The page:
Mothers favor daughters more than sons, a latest study on dairy cows by Kansas State University and Harvard University researchers states.

For the study, the researchers analyzed the 2.39 million lactation records from 1.49 million dairy cows. Cows produced significantly more milk for daughters than for sons across lactation, said Barry Bradford, associate professor in K-State's Department of Animal Sciences and Industry, in a press release

 "Our results provide the first direct evidence that the sex of a gestating fetus can influence milk production," Bradford said. "One possible explanation is that a daughter is able to let her mom know, in advance, that she expects to receive more milk than her brothers."

The researchers also found that sex of the fetus a cow carries influences the milk production during an established lactation.

The authors said that the study results can also show the implications for humans. "Among the surprises in this study was the fact that the bias was in favor of daughters rather than sons, as some evolutionary hypotheses have predicted. Daughters seemed to have the most dramatic effect on the initial development of the mammary gland, because the bias against sons was greatest in the first lactation," Bradford said.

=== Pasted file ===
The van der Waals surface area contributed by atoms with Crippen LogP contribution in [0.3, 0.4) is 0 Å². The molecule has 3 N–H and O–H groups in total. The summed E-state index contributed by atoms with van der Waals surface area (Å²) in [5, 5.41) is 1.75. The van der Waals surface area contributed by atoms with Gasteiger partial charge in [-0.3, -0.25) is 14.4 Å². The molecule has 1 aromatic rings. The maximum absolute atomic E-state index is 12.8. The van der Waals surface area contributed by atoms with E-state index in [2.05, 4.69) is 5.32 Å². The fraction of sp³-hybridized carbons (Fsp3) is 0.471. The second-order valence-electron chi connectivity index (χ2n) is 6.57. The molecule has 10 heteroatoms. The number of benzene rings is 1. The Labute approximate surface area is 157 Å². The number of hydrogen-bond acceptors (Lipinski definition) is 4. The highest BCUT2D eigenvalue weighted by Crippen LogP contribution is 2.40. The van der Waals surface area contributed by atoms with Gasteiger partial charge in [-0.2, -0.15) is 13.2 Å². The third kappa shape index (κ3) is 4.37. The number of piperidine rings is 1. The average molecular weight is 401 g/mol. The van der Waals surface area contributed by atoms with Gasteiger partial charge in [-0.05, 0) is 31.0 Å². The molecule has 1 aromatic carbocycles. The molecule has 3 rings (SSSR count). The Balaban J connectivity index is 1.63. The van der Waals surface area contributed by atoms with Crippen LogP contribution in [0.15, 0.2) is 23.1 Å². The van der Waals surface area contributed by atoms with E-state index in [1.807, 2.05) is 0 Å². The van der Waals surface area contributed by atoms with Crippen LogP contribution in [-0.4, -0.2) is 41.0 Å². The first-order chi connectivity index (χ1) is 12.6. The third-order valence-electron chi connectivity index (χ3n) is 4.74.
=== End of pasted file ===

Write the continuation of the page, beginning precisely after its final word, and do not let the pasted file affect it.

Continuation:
The study results also showed that fat and protein percent in milk did not alter in cows that gestated a son or daughter. This means the milk quality remained same but just that mother cows fed their daughter cows more. This was because the total amount of milk fat and protein after gestating a daughter were higher than after gestating a son.